A decade ago parenting programs were not in fashion. It was commonplace to talk about the effects of family breakdown or the problems of single mothers, but relatively few people were paying much serious attention to what parents did or to how parenting behaviors could be changed with children’s health and development in mind. Not so today: many jurisdictions are awash with programs, most of them of doubtful value.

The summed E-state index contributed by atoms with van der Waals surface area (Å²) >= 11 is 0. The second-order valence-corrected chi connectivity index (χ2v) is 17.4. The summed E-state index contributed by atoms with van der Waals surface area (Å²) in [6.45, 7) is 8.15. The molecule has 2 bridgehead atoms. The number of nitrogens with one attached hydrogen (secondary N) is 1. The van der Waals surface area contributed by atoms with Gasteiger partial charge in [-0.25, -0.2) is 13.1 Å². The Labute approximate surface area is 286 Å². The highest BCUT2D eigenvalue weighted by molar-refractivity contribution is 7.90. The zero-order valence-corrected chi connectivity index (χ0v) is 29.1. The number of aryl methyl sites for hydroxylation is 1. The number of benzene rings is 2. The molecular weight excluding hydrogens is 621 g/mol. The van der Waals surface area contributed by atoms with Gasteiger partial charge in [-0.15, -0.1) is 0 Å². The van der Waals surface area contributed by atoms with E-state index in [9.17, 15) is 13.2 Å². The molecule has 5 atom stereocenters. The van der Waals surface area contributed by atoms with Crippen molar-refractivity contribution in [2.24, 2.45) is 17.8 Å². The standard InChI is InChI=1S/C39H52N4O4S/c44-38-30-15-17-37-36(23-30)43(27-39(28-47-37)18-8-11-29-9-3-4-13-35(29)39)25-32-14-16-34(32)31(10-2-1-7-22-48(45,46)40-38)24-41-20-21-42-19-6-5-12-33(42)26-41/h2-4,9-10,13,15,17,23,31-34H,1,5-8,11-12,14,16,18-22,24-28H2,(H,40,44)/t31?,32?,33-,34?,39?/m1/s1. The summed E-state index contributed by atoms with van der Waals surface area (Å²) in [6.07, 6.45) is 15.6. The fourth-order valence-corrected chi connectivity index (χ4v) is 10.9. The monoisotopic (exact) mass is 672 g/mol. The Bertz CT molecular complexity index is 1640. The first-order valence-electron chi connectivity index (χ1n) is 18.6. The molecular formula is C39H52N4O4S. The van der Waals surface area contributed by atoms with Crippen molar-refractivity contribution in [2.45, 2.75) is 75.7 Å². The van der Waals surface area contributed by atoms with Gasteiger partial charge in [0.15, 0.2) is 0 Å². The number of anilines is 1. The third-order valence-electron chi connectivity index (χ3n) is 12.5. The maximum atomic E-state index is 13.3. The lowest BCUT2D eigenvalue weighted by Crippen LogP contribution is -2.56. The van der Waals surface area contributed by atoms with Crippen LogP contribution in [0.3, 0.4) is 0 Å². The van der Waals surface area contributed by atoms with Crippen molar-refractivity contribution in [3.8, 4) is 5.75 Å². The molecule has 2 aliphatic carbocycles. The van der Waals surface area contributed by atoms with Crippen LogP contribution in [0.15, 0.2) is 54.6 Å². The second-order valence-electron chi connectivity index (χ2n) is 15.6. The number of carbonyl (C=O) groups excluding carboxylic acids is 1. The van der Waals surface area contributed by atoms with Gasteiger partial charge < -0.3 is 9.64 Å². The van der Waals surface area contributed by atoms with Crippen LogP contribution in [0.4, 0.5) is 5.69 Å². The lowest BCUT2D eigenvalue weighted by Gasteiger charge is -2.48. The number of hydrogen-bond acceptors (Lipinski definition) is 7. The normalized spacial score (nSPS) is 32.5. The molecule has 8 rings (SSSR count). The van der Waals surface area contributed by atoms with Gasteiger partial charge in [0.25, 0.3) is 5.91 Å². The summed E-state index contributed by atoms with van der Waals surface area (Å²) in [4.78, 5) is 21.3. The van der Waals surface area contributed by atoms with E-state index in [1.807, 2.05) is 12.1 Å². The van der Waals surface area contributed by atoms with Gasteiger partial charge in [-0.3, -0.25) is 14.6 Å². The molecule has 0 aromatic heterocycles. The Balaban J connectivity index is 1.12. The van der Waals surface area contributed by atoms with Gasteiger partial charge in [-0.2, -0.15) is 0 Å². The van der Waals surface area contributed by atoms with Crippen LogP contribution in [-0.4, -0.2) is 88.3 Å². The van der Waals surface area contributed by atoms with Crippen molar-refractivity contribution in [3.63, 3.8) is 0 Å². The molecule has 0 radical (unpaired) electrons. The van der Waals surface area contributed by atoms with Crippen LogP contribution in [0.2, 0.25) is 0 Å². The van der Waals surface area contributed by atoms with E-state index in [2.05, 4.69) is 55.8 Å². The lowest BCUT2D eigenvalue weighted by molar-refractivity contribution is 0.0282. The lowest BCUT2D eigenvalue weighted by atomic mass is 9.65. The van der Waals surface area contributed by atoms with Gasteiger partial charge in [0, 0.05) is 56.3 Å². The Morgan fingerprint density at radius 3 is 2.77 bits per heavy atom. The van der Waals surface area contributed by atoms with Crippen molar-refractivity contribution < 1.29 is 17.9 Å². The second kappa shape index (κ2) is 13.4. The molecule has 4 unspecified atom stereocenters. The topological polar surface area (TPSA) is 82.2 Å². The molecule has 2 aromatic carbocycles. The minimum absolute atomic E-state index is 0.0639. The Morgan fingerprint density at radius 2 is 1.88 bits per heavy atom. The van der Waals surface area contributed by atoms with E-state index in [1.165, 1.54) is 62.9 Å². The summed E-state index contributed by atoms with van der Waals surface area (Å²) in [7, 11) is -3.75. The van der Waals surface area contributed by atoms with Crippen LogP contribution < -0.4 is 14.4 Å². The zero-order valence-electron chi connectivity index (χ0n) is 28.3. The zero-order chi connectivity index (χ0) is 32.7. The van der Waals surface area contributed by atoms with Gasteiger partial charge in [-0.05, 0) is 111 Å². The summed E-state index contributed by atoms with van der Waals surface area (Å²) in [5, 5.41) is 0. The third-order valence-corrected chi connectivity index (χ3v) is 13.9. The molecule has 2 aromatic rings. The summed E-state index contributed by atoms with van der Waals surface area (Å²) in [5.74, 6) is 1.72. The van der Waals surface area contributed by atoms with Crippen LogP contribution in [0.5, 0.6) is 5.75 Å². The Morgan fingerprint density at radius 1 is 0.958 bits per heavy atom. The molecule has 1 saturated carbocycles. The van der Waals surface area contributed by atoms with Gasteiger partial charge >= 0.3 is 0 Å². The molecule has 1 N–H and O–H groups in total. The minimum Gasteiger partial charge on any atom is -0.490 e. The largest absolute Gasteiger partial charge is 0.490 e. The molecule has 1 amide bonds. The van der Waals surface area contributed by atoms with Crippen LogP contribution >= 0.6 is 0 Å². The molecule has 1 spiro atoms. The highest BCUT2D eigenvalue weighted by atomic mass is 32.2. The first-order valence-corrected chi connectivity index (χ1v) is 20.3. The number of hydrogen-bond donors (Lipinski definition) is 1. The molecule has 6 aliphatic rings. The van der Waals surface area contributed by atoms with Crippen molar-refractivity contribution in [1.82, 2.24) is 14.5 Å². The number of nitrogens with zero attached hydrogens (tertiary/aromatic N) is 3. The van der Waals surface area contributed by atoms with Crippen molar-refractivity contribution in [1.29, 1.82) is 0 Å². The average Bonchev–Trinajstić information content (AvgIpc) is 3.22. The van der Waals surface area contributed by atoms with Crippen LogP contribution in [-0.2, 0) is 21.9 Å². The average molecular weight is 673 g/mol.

After spending two years practicing among the Haida and Tlingit Indians of Alaska, Carolyn Webster-Stratton came to the conclusion that showing parents how to play with their children was more effective than telling them how to do it. When sl1e arrived at the University of Washington in 1976 to teach in the nurse practitioner program, she began the process of videotaping families to show them what worked with their children and what didn’t. Today, Webster-Stratton is a professor of nursing at the University of Washington where, in 1980, she con1pleted her doctoral dissertation in educational psychology on the effectiveness of videotape modeling parental education as a therapeutic tool.